I can appreciate that he is trying to educate males, I suppose. There’s just been too many instances of males that I thought to be safe, and they were not. Not worth the risk to me.

  • Hanakai

    How do you propose eliminating oppression without changing the minds and hearts of the oppressors? Unless you have some big idea to eliminate men entirely, they are going to be here and they are going to have to learn different ideas and behaviors.

    It is not a matter of what you think or do not think, or care or do not care, personally about men.

    The fact is that men are in the world, men are the problem, if you want to solve a problem, you need to think about the source of the problem. Seems obvious.

  • fxduffy

    Not much to disagree or agree with here.

    Interviews with writers, unless with someone like Andrea Dworkin or Adrienne Rich, always seem too tame and too correct. And this is especially so when a pro-feminist is on the dias. The first thing I bet on his mind is to be sure not to offend, and to be as correct as possible.

    In any case, I don’t know if it’s because Robert Jenson is a regular here, or because the above stated is very much in place, but it seems to me he just answers the queries pretty much as you would expect him to, with not much to excite positive (unless you’re a novice) or negative critique.

    That’s my comment, which probably will mostly be viewed as not correct. Praise be.

    • Tired feminist

      I think you’re right, but I don’t see how this is a problem.

  • Tired feminist

    I hear you, but we cannot count on having male allies. It’s great when there is one, but 99,999% of the time we’ll really only have each other.

  • Hekate Jayne

    I agree with you.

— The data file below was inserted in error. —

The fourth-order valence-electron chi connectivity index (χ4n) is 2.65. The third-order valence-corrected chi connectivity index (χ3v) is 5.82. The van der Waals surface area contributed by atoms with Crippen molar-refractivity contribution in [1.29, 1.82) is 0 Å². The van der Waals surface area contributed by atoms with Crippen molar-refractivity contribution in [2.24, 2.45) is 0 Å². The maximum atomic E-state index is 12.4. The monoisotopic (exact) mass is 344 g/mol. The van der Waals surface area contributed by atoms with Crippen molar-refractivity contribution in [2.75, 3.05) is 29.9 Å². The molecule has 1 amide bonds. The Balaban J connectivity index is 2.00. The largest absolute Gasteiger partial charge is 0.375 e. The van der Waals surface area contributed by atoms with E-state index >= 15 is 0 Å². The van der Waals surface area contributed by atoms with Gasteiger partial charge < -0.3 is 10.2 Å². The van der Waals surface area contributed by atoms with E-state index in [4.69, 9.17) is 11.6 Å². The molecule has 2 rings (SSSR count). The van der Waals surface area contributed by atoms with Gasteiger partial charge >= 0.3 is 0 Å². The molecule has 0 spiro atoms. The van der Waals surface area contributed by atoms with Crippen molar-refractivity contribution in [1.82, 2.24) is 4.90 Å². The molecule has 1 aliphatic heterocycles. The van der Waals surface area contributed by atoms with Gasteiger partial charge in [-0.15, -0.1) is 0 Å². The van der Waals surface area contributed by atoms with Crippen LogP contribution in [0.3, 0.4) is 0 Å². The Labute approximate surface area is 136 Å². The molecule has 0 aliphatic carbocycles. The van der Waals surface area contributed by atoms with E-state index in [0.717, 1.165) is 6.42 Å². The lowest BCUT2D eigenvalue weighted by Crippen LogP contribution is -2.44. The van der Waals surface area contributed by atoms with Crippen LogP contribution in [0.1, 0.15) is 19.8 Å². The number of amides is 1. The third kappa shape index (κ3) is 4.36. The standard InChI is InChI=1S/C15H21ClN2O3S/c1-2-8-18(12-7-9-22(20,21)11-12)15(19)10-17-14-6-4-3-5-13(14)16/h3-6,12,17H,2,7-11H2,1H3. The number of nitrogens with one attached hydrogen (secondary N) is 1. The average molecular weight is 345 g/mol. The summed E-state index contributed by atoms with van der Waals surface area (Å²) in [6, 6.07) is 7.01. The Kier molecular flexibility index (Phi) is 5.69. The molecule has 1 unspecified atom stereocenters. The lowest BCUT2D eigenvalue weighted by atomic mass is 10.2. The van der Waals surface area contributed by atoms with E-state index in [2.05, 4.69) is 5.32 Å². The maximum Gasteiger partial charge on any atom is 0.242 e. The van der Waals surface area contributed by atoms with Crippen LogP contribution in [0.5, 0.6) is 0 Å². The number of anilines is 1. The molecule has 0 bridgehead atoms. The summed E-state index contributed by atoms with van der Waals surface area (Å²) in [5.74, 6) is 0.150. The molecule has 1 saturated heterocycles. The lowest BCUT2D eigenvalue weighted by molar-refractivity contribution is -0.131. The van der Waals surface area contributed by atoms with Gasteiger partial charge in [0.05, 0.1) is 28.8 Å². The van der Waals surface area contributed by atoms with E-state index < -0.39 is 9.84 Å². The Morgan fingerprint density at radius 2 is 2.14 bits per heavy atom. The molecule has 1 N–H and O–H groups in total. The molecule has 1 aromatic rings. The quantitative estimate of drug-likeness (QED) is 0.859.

I think that the only answer is separatism. And when we try that in small increments (like taxis for women, the WW woman only screenings, are the 2 most recent examples), males react hysterically, loudly, and they use their systems to put a stop to it.

    Their actions speak volumes.

    I think that it’s a waste of time to attempt to get even small concessions from males. In doing so, in explaining to them that we would like for the male violence to stop, in asking nicely for control of our own bodies, we are essentially letting them run over us.

    Never has an oppressed group stopped their oppression by asking nicely and explaining patiently. Things are exactly as males want them.

    I am with you. I deal with males only when I am forced to. If there are some that want to deal with each other, that’s up to them. But they don’t get cookies for telling their bros that women should be treated as human. Maybe some of them are genuine. Don’t know, don’t care. I try to ignore them, either way.

  • Tired feminist

    Dude you should learn what patriarchy is before commenting. Your comment has nothing to do with the issue at hand.

  • Hanakai

    Well, it is possible to arrange one’s life to live amongst women and minimize dealings with males. There are lesbian land trusts and women’s spaces and one can control one’s social circle. And that is one way to handle life in Babylon, make a separate peace.

    But the reality is that men are here in the world, they do not seem to be going anywhere anytime soon and it illegal to kill them, so, what to do? A historical reality is that oppressed groups have made progress as a result of appealing to the conscience of the oppressor class and changing the prevailing consciousness. Slavery was outlawed when enough white folks came to detest it. Gandhi did it in India with the British. Civil rights legislation securing rights to black Americans passed in large part when the minds and consciences of white America came to oppose discrimination based on race. Gay marriage became a reality when enough general population became convinced it was a good thing.

    I do not know that men as a whole can be convinced of anything. But the masses of men, being by nature hierarchical and obedient, will go along with whatever their male role models champion. If Superbowl champions and action movie stars or media start to dictate that misogyny and rape and assault and domination are uncool, collective male consciousness will change. E.g., Since the institution of the Nordic model in Sweden, the view of men who try to buy sex has changed to where they are thought of as pathetic losers.

    If you are interested in overthrowing patriarchy, the male auxiliary will need to be deployed as well. I suspect unless the patriarchy is overthrown, and there is not a lot of organized movement in that direction, that humanity will be extinct in the next 100 years. The present systems are not sustainable.